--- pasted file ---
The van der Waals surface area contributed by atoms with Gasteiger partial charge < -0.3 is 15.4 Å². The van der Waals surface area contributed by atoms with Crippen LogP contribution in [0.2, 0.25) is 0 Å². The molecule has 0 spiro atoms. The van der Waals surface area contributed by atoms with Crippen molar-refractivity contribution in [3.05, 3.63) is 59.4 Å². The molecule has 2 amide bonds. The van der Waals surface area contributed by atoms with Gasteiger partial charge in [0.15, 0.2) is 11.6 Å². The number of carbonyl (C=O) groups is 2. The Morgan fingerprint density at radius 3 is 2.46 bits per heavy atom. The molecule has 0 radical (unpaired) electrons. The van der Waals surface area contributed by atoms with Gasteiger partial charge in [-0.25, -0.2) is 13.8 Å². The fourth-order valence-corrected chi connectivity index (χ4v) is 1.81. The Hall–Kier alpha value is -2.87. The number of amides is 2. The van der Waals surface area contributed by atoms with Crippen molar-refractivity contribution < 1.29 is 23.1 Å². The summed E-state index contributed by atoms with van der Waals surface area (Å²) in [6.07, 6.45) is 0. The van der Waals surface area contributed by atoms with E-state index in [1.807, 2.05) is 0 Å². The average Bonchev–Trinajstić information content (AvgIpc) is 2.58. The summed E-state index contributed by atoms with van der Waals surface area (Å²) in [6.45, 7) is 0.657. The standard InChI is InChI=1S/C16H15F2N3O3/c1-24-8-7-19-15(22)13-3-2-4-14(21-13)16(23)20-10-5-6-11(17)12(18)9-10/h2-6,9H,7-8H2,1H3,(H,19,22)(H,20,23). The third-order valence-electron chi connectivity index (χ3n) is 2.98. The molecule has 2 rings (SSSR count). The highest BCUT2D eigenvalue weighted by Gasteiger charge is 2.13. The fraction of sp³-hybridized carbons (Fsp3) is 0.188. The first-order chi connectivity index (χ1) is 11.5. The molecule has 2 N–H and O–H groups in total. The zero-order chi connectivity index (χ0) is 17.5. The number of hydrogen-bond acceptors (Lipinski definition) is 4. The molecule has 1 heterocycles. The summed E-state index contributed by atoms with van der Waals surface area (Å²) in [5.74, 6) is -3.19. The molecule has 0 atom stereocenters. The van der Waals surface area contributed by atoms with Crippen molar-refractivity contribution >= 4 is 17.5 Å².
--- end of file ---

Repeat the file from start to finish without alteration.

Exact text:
The van der Waals surface area contributed by atoms with Gasteiger partial charge < -0.3 is 15.4 Å². The van der Waals surface area contributed by atoms with Crippen LogP contribution in [0.2, 0.25) is 0 Å². The molecule has 0 spiro atoms. The van der Waals surface area contributed by atoms with Crippen molar-refractivity contribution in [3.05, 3.63) is 59.4 Å². The molecule has 2 amide bonds. The van der Waals surface area contributed by atoms with Gasteiger partial charge in [0.15, 0.2) is 11.6 Å². The number of carbonyl (C=O) groups is 2. The Morgan fingerprint density at radius 3 is 2.46 bits per heavy atom. The molecule has 0 radical (unpaired) electrons. The van der Waals surface area contributed by atoms with Gasteiger partial charge in [-0.25, -0.2) is 13.8 Å². The fourth-order valence-corrected chi connectivity index (χ4v) is 1.81. The Hall–Kier alpha value is -2.87. The number of amides is 2. The van der Waals surface area contributed by atoms with Crippen molar-refractivity contribution < 1.29 is 23.1 Å². The summed E-state index contributed by atoms with van der Waals surface area (Å²) in [6.07, 6.45) is 0. The van der Waals surface area contributed by atoms with E-state index in [1.807, 2.05) is 0 Å². The average Bonchev–Trinajstić information content (AvgIpc) is 2.58. The summed E-state index contributed by atoms with van der Waals surface area (Å²) in [6.45, 7) is 0.657. The standard InChI is InChI=1S/C16H15F2N3O3/c1-24-8-7-19-15(22)13-3-2-4-14(21-13)16(23)20-10-5-6-11(17)12(18)9-10/h2-6,9H,7-8H2,1H3,(H,19,22)(H,20,23). The third-order valence-electron chi connectivity index (χ3n) is 2.98. The molecule has 2 rings (SSSR count). The highest BCUT2D eigenvalue weighted by Gasteiger charge is 2.13. The fraction of sp³-hybridized carbons (Fsp3) is 0.188. The first-order chi connectivity index (χ1) is 11.5. The molecule has 2 N–H and O–H groups in total. The zero-order chi connectivity index (χ0) is 17.5. The number of hydrogen-bond acceptors (Lipinski definition) is 4. The molecule has 1 heterocycles. The summed E-state index contributed by atoms with van der Waals surface area (Å²) in [5.74, 6) is -3.19. The molecule has 0 atom stereocenters. The van der Waals surface area contributed by atoms with Crippen molar-refractivity contribution >= 4 is 17.5 Å².